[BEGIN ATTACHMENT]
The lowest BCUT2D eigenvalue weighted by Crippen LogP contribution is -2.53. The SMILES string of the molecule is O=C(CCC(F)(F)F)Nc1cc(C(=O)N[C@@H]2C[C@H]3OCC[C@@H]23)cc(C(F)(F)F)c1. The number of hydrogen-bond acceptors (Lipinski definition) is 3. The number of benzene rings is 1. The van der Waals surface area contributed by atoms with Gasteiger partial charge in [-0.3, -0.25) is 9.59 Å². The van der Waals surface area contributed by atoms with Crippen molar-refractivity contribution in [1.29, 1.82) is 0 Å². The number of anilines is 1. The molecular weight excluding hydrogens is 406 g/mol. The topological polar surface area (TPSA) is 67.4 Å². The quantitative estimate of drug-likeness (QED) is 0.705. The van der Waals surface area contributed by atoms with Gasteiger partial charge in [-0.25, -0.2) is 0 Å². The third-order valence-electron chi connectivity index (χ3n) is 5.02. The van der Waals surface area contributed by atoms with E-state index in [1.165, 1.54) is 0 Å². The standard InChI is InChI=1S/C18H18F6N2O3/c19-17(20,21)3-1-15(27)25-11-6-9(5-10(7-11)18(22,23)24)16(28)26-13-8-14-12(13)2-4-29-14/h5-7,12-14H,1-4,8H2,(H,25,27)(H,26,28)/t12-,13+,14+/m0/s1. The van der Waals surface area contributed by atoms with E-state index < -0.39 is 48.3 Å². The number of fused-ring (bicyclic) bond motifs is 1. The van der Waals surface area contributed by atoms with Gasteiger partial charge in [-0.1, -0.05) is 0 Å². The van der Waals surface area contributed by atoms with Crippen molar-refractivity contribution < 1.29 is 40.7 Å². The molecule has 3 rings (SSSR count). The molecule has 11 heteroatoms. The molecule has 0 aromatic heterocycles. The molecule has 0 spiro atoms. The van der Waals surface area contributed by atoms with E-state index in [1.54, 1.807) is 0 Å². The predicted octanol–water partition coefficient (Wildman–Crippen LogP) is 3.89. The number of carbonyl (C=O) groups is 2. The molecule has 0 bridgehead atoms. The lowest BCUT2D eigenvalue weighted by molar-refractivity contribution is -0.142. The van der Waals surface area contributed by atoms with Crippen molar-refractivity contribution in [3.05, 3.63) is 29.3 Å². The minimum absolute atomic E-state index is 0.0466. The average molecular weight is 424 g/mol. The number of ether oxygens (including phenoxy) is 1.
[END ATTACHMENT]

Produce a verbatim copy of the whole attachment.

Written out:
The lowest BCUT2D eigenvalue weighted by Crippen LogP contribution is -2.53. The SMILES string of the molecule is O=C(CCC(F)(F)F)Nc1cc(C(=O)N[C@@H]2C[C@H]3OCC[C@@H]23)cc(C(F)(F)F)c1. The number of hydrogen-bond acceptors (Lipinski definition) is 3. The number of benzene rings is 1. The van der Waals surface area contributed by atoms with Gasteiger partial charge in [-0.3, -0.25) is 9.59 Å². The van der Waals surface area contributed by atoms with Crippen molar-refractivity contribution in [1.29, 1.82) is 0 Å². The number of anilines is 1. The molecular weight excluding hydrogens is 406 g/mol. The topological polar surface area (TPSA) is 67.4 Å². The quantitative estimate of drug-likeness (QED) is 0.705. The van der Waals surface area contributed by atoms with Gasteiger partial charge in [-0.25, -0.2) is 0 Å². The third-order valence-electron chi connectivity index (χ3n) is 5.02. The van der Waals surface area contributed by atoms with E-state index in [1.165, 1.54) is 0 Å². The standard InChI is InChI=1S/C18H18F6N2O3/c19-17(20,21)3-1-15(27)25-11-6-9(5-10(7-11)18(22,23)24)16(28)26-13-8-14-12(13)2-4-29-14/h5-7,12-14H,1-4,8H2,(H,25,27)(H,26,28)/t12-,13+,14+/m0/s1. The van der Waals surface area contributed by atoms with E-state index < -0.39 is 48.3 Å². The number of fused-ring (bicyclic) bond motifs is 1. The van der Waals surface area contributed by atoms with Gasteiger partial charge in [-0.1, -0.05) is 0 Å². The van der Waals surface area contributed by atoms with Crippen molar-refractivity contribution < 1.29 is 40.7 Å². The molecule has 3 rings (SSSR count). The molecule has 11 heteroatoms. The molecule has 0 aromatic heterocycles. The molecule has 0 spiro atoms. The van der Waals surface area contributed by atoms with E-state index in [1.54, 1.807) is 0 Å². The predicted octanol–water partition coefficient (Wildman–Crippen LogP) is 3.89. The number of carbonyl (C=O) groups is 2. The molecule has 0 bridgehead atoms. The lowest BCUT2D eigenvalue weighted by molar-refractivity contribution is -0.142. The van der Waals surface area contributed by atoms with Crippen molar-refractivity contribution in [3.05, 3.63) is 29.3 Å². The minimum absolute atomic E-state index is 0.0466. The average molecular weight is 424 g/mol. The number of ether oxygens (including phenoxy) is 1.